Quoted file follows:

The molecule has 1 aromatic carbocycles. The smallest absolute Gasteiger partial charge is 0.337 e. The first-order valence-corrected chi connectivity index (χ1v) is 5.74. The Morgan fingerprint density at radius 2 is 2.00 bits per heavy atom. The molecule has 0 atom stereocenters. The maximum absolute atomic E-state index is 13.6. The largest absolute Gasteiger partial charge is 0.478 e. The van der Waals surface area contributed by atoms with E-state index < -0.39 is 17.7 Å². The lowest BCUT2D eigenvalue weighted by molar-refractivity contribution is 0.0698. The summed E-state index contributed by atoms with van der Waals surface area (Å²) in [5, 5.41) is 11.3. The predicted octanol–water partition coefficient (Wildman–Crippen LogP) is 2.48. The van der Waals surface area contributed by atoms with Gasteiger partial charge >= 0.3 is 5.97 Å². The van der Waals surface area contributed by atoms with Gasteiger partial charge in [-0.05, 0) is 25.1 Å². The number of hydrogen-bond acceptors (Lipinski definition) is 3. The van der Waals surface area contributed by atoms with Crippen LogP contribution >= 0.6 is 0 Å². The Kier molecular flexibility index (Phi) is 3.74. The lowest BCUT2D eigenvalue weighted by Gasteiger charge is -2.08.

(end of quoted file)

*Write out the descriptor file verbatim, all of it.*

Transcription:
The molecule has 1 aromatic carbocycles. The smallest absolute Gasteiger partial charge is 0.337 e. The first-order valence-corrected chi connectivity index (χ1v) is 5.74. The Morgan fingerprint density at radius 2 is 2.00 bits per heavy atom. The molecule has 0 atom stereocenters. The maximum absolute atomic E-state index is 13.6. The largest absolute Gasteiger partial charge is 0.478 e. The van der Waals surface area contributed by atoms with E-state index < -0.39 is 17.7 Å². The lowest BCUT2D eigenvalue weighted by molar-refractivity contribution is 0.0698. The summed E-state index contributed by atoms with van der Waals surface area (Å²) in [5, 5.41) is 11.3. The predicted octanol–water partition coefficient (Wildman–Crippen LogP) is 2.48. The van der Waals surface area contributed by atoms with Gasteiger partial charge >= 0.3 is 5.97 Å². The van der Waals surface area contributed by atoms with Gasteiger partial charge in [-0.05, 0) is 25.1 Å². The number of hydrogen-bond acceptors (Lipinski definition) is 3. The van der Waals surface area contributed by atoms with Crippen LogP contribution >= 0.6 is 0 Å². The Kier molecular flexibility index (Phi) is 3.74. The lowest BCUT2D eigenvalue weighted by Gasteiger charge is -2.08.